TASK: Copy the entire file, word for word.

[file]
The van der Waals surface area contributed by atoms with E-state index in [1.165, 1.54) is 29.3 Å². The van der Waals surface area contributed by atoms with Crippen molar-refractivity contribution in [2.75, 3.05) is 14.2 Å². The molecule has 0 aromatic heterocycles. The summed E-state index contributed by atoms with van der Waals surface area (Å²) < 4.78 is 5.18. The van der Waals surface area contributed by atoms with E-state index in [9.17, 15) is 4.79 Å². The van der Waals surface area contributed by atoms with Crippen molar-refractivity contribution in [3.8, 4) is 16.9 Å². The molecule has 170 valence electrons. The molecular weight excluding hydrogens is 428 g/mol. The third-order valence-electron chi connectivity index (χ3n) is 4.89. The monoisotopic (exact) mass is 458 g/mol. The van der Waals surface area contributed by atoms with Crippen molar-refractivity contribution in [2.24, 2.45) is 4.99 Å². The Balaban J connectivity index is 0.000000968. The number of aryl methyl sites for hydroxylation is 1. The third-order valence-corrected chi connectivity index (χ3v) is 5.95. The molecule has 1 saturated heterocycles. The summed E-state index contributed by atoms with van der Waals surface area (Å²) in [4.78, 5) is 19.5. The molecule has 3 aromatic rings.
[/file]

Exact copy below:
The van der Waals surface area contributed by atoms with E-state index in [1.165, 1.54) is 29.3 Å². The van der Waals surface area contributed by atoms with Crippen molar-refractivity contribution in [2.75, 3.05) is 14.2 Å². The molecule has 0 aromatic heterocycles. The summed E-state index contributed by atoms with van der Waals surface area (Å²) < 4.78 is 5.18. The van der Waals surface area contributed by atoms with E-state index in [9.17, 15) is 4.79 Å². The van der Waals surface area contributed by atoms with Crippen molar-refractivity contribution in [3.8, 4) is 16.9 Å². The molecule has 170 valence electrons. The molecular weight excluding hydrogens is 428 g/mol. The third-order valence-electron chi connectivity index (χ3n) is 4.89. The monoisotopic (exact) mass is 458 g/mol. The van der Waals surface area contributed by atoms with Crippen molar-refractivity contribution in [2.24, 2.45) is 4.99 Å². The Balaban J connectivity index is 0.000000968. The number of aryl methyl sites for hydroxylation is 1. The third-order valence-corrected chi connectivity index (χ3v) is 5.95. The molecule has 1 saturated heterocycles. The summed E-state index contributed by atoms with van der Waals surface area (Å²) in [4.78, 5) is 19.5. The molecule has 3 aromatic rings.